Are you in the habit of not upgrading your Windows OS on a regular basis?
If you are then when you get around to it you may find that you’ve got a rather long backlog of updates to apply. The process can take quite some time and involve a number of system restarts to complete them.
What you may not realize is that Microsoft is aware of the time consuming nature of their updates and they’ve worked hard to make the process more efficient. In part they do this by regularly reviewing Windows updates and marking them for expiration which removes them if they’ve been superseded by newer updates. Christine Ahonen is a Program Manager at Microsoft and recently shined a spotlight on this issue.
Ahonen had this to say on the matter:
“Microsoft produces two to three updates per supported Windows platform monthly. Many of these updates, however, are cumulative and include all earlier updates that have been published for that platform.”
“By expiring older, redundant packages you get better performance, shorter scan times, a faster user experience, and reduced risk of deploying older updates, which have been superseded with newer, more secure ones.”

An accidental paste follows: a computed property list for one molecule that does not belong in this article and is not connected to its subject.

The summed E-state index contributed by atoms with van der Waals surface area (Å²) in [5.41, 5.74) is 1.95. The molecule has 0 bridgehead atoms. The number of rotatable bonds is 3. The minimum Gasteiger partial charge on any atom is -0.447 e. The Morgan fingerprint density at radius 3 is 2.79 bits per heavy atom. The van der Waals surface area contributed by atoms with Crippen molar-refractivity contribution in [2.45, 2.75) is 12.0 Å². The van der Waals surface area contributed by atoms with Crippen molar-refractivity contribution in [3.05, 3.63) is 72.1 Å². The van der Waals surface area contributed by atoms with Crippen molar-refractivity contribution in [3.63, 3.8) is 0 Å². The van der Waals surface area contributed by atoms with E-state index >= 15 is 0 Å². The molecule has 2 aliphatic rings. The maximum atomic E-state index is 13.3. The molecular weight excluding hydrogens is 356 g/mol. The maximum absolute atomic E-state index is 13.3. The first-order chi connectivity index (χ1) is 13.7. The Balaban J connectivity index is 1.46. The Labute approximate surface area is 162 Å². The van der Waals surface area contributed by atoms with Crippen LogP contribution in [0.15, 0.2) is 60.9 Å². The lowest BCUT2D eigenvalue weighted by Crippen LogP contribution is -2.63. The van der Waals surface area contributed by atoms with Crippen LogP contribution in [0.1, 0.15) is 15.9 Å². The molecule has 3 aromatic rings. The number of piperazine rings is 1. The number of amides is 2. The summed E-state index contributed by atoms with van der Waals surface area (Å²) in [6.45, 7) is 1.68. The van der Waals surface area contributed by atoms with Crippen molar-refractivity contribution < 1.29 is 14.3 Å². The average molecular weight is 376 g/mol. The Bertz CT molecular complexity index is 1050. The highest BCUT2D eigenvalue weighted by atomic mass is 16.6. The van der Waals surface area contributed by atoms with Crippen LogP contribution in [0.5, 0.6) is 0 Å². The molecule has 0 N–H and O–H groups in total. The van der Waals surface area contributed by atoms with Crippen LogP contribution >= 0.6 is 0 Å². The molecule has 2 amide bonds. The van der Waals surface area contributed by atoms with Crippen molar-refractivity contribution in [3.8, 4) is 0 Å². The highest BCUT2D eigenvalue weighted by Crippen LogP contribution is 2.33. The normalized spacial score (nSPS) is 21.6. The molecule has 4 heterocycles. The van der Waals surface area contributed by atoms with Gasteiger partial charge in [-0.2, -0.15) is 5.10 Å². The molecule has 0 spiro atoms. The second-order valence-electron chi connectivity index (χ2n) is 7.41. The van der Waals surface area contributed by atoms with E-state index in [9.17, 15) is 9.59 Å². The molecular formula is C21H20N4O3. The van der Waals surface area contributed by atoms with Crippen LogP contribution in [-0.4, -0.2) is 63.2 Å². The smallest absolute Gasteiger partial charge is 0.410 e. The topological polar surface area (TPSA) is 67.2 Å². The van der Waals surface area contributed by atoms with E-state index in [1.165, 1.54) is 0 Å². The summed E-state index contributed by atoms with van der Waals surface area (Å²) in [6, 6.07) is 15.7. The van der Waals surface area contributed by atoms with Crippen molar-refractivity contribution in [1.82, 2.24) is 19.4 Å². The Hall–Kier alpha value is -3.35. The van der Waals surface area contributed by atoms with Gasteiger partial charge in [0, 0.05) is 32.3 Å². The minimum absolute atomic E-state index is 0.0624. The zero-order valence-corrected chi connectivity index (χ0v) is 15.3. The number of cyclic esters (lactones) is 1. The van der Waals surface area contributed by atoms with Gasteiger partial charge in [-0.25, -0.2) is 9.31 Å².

Ahonen adds that some older Windows updates may never be evaluated and even if they are they may never meet all of the criteria to be marked for expiration. Also note that security-only updates are designed to address specific issues and are rarely if ever cumulative so these will almost never get marked for expiration.
A significant number of Microsoft’s software engineers are currently hard at work on Windows 11 and one of the back end features they’re experimenting with is something called the “Update Stack Package”.
The Update Stack Package is described as:
“The Update Stack Package will help ensure that your PC has the highest likelihood of successfully installing new updates with the best and least disruptive experience available. The cumulative update size in Windows 11 is approximately 40 percent smaller than the same set of quality and security updates would have been packaged for Windows 10.”
It’s an interesting bit of insight about a process that few people spend time thinking about and now you know!
Used with permission from Article Aggregator
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